Predicting Disease Progression in Patients with MALT Lymphoma


A more accurate prognostic index for patients with MALT lymphoma may be possible by examining the level lymphocyte to monocyte ratio (LMR) at diagnosis. Researchers reported at the EHA 2022 Hybrid Congress that low level LMR at diagnosis may be associated with inferior progression-free survival (PFS) and overall survival (OS). Their findings suggest that incorporating LMR into MALT-IPI may permit a more accurate risk assessment of disease progression.

Extranodal marginal zone B-cell lymphoma of MALT is a unique type of indolent lymphoma and monocytes are closely linked to the pathogenesis and disease progression, according to the authors. The absolute monocyte count (AMC) and LMR previously had been shown to reflect the host systemic immunity states and provide prognostic benefits in different kinds of lymphoma.

The MALT-IPI prognostic index was developed using a database of 401 patients treated in an international trial with chlorambucil, rituximab, or both. The index was subsequently validated by merging 3 independent cohorts of patients with MALT lymphoma.

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The researchers examined the prognostic significance of AMC and LMR in 316 patients with MALT lymphoma. A statistically evident dominance showed that LMR was related to age, LDH level, β 2-MG level, B symptom, ECOG PS and systemic therapy. The median PFS was 146.4 months and median OS was not reached with a median follow-up time of 39.1 months (1-237 months).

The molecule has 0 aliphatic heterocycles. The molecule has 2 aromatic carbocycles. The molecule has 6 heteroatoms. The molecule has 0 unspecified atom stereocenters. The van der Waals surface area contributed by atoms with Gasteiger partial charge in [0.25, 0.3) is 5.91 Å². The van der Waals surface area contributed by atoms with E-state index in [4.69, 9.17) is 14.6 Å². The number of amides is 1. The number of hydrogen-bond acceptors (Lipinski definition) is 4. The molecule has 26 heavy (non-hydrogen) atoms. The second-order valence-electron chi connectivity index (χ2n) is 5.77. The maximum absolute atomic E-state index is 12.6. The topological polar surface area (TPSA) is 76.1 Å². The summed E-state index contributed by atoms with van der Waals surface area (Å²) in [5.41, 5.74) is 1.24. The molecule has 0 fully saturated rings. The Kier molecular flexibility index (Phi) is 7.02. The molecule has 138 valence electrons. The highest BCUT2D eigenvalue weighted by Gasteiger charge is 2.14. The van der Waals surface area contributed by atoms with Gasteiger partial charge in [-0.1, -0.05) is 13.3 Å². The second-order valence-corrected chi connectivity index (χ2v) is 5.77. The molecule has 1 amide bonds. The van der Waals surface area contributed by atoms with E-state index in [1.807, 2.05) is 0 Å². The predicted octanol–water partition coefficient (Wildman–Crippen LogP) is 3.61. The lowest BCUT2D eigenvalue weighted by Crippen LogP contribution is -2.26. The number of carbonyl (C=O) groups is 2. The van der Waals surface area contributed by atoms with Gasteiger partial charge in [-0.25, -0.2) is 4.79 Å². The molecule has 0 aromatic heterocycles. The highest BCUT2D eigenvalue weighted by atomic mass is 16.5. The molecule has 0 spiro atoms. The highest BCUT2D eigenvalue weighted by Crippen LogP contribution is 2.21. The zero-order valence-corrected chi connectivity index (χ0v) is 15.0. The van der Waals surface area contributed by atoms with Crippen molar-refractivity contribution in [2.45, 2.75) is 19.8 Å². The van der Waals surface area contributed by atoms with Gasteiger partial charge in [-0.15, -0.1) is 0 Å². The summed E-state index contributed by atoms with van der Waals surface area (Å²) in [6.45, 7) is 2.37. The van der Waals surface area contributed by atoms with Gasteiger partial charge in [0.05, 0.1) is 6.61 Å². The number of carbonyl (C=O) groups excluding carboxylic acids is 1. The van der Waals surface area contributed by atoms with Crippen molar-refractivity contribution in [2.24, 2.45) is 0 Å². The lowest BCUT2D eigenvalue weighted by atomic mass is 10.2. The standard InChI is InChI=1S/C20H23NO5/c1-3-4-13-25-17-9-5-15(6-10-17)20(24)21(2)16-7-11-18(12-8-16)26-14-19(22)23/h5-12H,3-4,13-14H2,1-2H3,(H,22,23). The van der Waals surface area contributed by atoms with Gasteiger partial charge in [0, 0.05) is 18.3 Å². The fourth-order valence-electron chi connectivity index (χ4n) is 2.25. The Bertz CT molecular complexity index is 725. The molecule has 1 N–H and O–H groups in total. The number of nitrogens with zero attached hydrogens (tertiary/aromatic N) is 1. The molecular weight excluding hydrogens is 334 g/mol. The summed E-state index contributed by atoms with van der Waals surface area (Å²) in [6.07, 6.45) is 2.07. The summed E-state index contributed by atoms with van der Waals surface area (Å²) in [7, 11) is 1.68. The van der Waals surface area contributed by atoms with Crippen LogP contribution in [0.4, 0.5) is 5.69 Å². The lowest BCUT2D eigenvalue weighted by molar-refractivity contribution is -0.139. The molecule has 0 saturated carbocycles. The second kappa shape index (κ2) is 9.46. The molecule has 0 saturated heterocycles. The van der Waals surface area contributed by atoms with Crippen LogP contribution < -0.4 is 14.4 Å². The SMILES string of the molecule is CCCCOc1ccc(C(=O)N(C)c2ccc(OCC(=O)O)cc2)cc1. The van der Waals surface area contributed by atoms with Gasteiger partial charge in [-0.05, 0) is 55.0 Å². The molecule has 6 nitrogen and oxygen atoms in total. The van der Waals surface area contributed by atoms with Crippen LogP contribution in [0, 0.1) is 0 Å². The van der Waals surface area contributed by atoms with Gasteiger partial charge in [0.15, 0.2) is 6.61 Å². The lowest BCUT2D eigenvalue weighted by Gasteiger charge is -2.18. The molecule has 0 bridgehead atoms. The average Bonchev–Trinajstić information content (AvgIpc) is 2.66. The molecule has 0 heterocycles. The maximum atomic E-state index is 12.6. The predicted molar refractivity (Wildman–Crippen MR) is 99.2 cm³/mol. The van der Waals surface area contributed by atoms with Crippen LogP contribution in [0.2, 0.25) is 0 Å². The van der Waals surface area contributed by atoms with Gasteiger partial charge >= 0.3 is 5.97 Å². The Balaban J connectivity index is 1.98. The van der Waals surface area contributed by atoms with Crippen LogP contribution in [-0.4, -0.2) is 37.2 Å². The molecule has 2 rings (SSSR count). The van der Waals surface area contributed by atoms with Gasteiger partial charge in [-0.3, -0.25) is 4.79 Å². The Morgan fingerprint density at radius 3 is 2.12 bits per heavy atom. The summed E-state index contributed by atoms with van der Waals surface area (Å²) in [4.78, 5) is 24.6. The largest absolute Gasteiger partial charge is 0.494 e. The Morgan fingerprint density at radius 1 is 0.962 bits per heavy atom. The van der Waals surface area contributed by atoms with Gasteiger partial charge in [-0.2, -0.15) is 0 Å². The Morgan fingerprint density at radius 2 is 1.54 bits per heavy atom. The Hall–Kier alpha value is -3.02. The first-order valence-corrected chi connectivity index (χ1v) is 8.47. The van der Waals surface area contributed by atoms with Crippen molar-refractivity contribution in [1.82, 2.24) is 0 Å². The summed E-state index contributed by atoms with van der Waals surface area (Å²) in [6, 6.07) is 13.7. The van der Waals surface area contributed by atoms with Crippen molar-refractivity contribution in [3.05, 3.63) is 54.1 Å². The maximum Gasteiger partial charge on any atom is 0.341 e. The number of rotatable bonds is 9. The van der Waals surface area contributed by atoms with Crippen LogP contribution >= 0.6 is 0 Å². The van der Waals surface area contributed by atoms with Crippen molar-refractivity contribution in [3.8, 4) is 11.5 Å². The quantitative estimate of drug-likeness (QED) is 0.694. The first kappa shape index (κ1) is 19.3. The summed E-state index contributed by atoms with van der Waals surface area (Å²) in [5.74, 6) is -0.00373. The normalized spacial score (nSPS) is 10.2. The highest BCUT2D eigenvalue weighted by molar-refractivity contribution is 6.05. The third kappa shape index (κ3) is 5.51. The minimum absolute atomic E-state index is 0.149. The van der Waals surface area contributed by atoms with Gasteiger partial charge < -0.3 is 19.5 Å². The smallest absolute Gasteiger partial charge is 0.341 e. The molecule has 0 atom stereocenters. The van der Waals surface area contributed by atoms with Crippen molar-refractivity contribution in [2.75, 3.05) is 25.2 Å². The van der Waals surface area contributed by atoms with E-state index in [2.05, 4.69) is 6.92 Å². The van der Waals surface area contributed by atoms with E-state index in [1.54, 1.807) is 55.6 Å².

The estimated PFS rates at 3 years were 84.1% and 79.6% at 5 years. The estimated OS rates at 3 years were 94.9% and 92.4% at 5 years. The high AMC group (>0.6×109/L) and the low LMR group (<1.8) were associated with poor outcomes and MALT-IPI, ECOG PS and LMR were identified as having independent prognostic significance for PFS. Additionally, MALT-IPI, β 2-MG and LMR were independently associated with poor OS.

The prognostic value of low level of LMR for PFS was more pronounced based on age (P value for interaction =.020). The prognostic value of low level of LMR was consistent across a subgroup analysis of OS.

The team combined MALT-IPI and AMC and developed a new prognostic index named MALT-IPI-M. It includes four parameters: age 70 years or older, Ann Arbor stage III or IV, serum LDH level greater than UNL, and LMR less than 1.8. The researchers found that MALT-IPI-M was able to classify patients into low-risk group (the MALT-IPI-M=0), intermediate-risk group (the MALT-IPI-M=1) and high-risk group (the MALT-IPI- M≥2).

The researchers developed receiver-operator characteristic (ROC) curves to compare the prognostic prediction capability of MALT-IPI and MALT-IPI-M. They found that the area under the curves (AUCs) for MALT-IPI-M were 0.682 for PFS and 0.804 for OS. This indicated  an improved capability of distinguishing MALT patients with different risk (MALT-IPI 0.654 for PFS and 0.788 for OS).

The researchers next hope to validate their findings in multicenter prospective studies.

Disclosures are not available for this presentation.


Li Y, Shang C, Ren Y, et al. Prognostic significance of absolute monocyte count and lymphocyte to monocyte ratio in mucosa-associated lymphoid tissue (MALT). Presented at EHA 2022; June 9-12, 2022. Abstract P1118.

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